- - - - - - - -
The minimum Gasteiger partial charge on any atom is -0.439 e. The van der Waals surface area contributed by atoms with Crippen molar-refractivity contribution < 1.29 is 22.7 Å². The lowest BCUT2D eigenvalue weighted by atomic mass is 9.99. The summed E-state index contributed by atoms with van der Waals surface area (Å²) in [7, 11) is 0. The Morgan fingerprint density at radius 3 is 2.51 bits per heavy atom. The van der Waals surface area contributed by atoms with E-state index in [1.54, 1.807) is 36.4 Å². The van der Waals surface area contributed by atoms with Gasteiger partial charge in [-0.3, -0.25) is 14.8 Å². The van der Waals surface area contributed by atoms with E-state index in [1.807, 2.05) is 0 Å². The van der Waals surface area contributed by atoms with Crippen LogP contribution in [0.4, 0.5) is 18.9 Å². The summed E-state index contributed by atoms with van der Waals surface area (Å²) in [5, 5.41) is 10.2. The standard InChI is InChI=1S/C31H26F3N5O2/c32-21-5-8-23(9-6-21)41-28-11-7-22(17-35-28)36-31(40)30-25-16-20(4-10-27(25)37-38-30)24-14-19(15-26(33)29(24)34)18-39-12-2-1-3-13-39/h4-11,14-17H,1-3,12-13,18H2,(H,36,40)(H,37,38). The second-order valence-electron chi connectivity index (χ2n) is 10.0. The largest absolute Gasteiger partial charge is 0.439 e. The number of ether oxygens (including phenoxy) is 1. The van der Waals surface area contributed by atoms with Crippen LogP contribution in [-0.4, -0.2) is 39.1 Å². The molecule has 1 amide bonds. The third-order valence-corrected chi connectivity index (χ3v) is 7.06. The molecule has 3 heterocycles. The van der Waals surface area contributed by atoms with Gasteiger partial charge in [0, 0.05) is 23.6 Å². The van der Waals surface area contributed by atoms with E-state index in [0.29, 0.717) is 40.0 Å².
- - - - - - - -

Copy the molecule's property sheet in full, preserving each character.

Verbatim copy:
The minimum Gasteiger partial charge on any atom is -0.439 e. The van der Waals surface area contributed by atoms with Crippen molar-refractivity contribution < 1.29 is 22.7 Å². The lowest BCUT2D eigenvalue weighted by atomic mass is 9.99. The summed E-state index contributed by atoms with van der Waals surface area (Å²) in [7, 11) is 0. The Morgan fingerprint density at radius 3 is 2.51 bits per heavy atom. The van der Waals surface area contributed by atoms with E-state index in [1.54, 1.807) is 36.4 Å². The van der Waals surface area contributed by atoms with Gasteiger partial charge in [-0.3, -0.25) is 14.8 Å². The van der Waals surface area contributed by atoms with E-state index in [1.807, 2.05) is 0 Å². The van der Waals surface area contributed by atoms with Crippen LogP contribution in [0.4, 0.5) is 18.9 Å². The summed E-state index contributed by atoms with van der Waals surface area (Å²) in [5, 5.41) is 10.2. The standard InChI is InChI=1S/C31H26F3N5O2/c32-21-5-8-23(9-6-21)41-28-11-7-22(17-35-28)36-31(40)30-25-16-20(4-10-27(25)37-38-30)24-14-19(15-26(33)29(24)34)18-39-12-2-1-3-13-39/h4-11,14-17H,1-3,12-13,18H2,(H,36,40)(H,37,38). The second-order valence-electron chi connectivity index (χ2n) is 10.0. The largest absolute Gasteiger partial charge is 0.439 e. The number of ether oxygens (including phenoxy) is 1. The van der Waals surface area contributed by atoms with Crippen LogP contribution in [-0.4, -0.2) is 39.1 Å². The molecule has 1 amide bonds. The third-order valence-corrected chi connectivity index (χ3v) is 7.06. The molecule has 3 heterocycles. The van der Waals surface area contributed by atoms with Gasteiger partial charge in [0, 0.05) is 23.6 Å². The van der Waals surface area contributed by atoms with E-state index in [0.29, 0.717) is 40.0 Å².